Average programmer salary: ($US8952/year)Infrastructure: Fair. Best in software centres.
Pros: Think India 10 years ago - low-cost workers and lots of them. China is currently experiencing the opposite of brain drain: the number of IT professionals returning to the country is increasing.
Cons: Multinationals are eating up the labour supply. Not the best option for enterprise customers seeking to outsource development or maintenance - poor English skills, lack of exposure to Western business culture, shaky foreign relations and immaturity of processes all pose risks.
Insider tip: China could be a better place to outsource in five years.
Average programmer salary: ($US11,124/year)Infrastructure: Fair. Solid infrastructure. The government monopoly continues to tack on costly IT and telecom tariffs, but the sector is going through liberalisation.
Pros: A decent supply of customer-service-oriented, low-cost tech talent along with government support make Thailand attractive.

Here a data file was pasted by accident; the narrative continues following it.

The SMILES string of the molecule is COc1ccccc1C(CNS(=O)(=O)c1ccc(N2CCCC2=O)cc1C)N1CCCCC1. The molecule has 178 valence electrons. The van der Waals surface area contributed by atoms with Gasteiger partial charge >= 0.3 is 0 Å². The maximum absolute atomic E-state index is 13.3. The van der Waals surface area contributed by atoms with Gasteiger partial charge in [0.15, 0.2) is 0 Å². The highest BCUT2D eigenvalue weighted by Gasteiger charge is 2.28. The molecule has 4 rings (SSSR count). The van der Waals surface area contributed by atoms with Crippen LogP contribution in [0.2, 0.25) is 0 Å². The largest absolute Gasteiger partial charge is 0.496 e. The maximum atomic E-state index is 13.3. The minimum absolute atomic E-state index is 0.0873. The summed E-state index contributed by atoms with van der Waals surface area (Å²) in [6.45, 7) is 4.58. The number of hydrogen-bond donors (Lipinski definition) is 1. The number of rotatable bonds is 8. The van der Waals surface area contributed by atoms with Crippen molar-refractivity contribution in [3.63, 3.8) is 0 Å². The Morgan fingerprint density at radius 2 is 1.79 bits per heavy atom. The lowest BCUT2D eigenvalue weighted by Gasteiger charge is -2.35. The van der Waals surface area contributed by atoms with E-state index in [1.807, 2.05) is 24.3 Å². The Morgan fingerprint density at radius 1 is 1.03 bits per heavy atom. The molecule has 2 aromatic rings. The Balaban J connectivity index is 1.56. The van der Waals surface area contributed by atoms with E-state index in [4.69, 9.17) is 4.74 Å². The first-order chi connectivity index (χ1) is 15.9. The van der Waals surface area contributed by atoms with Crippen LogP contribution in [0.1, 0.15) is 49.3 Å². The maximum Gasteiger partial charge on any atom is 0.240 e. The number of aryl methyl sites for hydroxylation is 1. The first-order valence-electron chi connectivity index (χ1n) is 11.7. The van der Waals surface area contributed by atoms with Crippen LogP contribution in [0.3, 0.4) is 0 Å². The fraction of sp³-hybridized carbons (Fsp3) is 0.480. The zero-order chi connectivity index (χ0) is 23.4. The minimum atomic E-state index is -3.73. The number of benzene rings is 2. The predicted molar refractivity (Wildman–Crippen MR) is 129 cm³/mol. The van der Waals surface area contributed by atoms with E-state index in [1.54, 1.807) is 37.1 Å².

Cons: Labour demand could outstrip supply; the Thai educational system is still geared toward the traditional, agrarian economy, and the grass is greener for programmers overseas.
Insider tip: Thai programmers are a bit relaxed and may not respond well to pressure tactics. But they are excellent at meeting exacting specs if you are precise and direct. Thailand also attracts a lot of foreign IT talent who get a big bang for their buck in Bangkok.
Average programmer salary: ($US33,504/year)Infrastructure: GoodPros: Top-notch IT and telecom infrastructure (the most wired country in the world), visionary government with designs on becoming a global IT hub and a highly Westernised culture.
Cons: Skilled IT workers are scarce here and demand top Singapore dollar.
Insider tip: Even Singaporean companies are increasingly outsourcing work to India and China.
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